ByteString is a small utility library that provides a conceptually immutable byte string type with many convenient operations.


You can install ByteString via NuGet or download a binary release.

To build ByteString from source you will need an F# 3.1 compiler (or newer) and a .NET development environment. The .sln and .fsproj files in the source directories should be understood by .NET Core command line tools, MSBuild or IDEs such as VSCode or VisualStudio.


ByteString is a library. Its central class is Murphy.ByteString.ByteString, which behaves a lot like System.String, only it contains bytes rather than unicode code points. Like with simple byte arrays, the contents of a byte string may be addressed by index, but they are thought to be immutable and a byte string can be used as a key for hashed or sorted collections, for example.

Here are some usage examples for the library:

#r "Murphy.ByteString"
open System
open Murphy.ByteString

// Create from the UTF-8 representation of a string (any encoding is supported):
let b = ByteString.FromString("Hello world!\tHow are you?")

// Derive keys from a password:
let k, k' =
  use kdf = new Security.Cryptography.Rfc2898DeriveBytes("password", "salty stuff"B)

// Compare contents lexicographically:
printfn "k < b:  %b" <| (k < b)
printfn "k = k': %b" <| (k = k')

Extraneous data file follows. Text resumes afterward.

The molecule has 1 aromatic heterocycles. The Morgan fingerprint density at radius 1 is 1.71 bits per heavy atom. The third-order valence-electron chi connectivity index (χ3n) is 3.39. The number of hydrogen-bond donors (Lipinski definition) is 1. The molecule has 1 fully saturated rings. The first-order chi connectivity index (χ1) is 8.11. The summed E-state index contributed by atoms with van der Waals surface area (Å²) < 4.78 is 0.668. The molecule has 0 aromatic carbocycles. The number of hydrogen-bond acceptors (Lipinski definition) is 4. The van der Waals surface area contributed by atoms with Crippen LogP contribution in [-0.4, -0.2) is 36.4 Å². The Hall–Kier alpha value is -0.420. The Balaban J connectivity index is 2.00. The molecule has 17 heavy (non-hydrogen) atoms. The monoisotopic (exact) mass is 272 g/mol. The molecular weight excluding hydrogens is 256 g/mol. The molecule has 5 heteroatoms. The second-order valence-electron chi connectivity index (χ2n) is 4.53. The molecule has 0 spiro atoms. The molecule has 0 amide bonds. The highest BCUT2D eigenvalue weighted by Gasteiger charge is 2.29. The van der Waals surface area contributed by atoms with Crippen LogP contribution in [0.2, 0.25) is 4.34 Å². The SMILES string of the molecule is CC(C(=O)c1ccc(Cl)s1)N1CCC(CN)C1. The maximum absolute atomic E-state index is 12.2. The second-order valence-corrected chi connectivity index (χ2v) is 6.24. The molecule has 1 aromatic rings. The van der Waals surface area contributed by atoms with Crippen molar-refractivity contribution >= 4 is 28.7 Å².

// Perform bitwise operations:
printfn "XOR(k, k'): %s" <| (k ^^^ k').ToHexadecimal()
printfn "Number of different bits (k, k'): %d" <| (k --- k')

// Compute cryptographic checksums:
printfn "Message digest: %s" <| b.GetHash("SHA256").ToHexadecimal()
printfn "HMAC          : %s" <| b.GetHmac("HMACSHA256", k).ToHexadecimal()

// Encrypt and authenticate data using best practices:
let box = b.BoxWith("AES/HMACSHA256", k)

// Interact with streams:
  use s = IO.File.Create("box.dat")

// Or use even simpler convenience methods for files:
IO.File.ReadAllByteString("box.dat") = box
|> printfn "Still the same data? %b"

// Decrypt and authenticate data:
box.UnboxWith("AES/HMACSHA256", k)
|> printfn "Decrypted: %s"

// But not with the wrong key, of course:
match box.TryUnboxWith("AES/HMACSHA256", k') with
| Some b -> printfn "Decrypted even with the wrong key: %O" b
| None   -> printfn "Wrong key detected!"

// Format and interpret data in various ways:
b.ToEscaped():                       "{0}"B
b.ToBase64():                         {0:B}
k.ToHexadecimal().ToLower():          {1:x}
k.ToHexadecimal().ToUpper():          {1:X}
k.ToSpeak64():                        {1:S}
k.ToBigInteger(littleEndian = false): {1:D}
k.ToBigInteger(littleEndian = true):  {1:d}
""", b, k)

// Clear sensitive data

A variety of conversion operations, binary operators and standard interfaces are provided for byte strings. None of these modify the data represented by the instances they operate on.

However, the byte string type encapsulates a byte array and for efficiency, a few operations allow access to this raw array. These operations are marked with "unsafe" in their names and should be used with care.

Extra Modules


If you use

<PackageReference Include="Murphy.ByteString" Version="3.0.0" />
<PackageReference Include="" Version="3.7.0" />

in your project, you may add

<Compile Include="$(ByteStringExtra)\ByteStringIce.fs" />

to get convenience methods for serialization / deserialization of Ice objects to / from byte strings.


If you use

<PackageReference Include="Murphy.ByteString" Version="3.0.0" />
<PackageReference Include="Rebex.Elliptic.Curve25519" Version="0.9.3" />

in your project, you may add

<Compile Include="$(ByteStringExtra)\ByteStringCurve25519.fs" />

to get a convenience method for key agreement using byte strings as key blobs.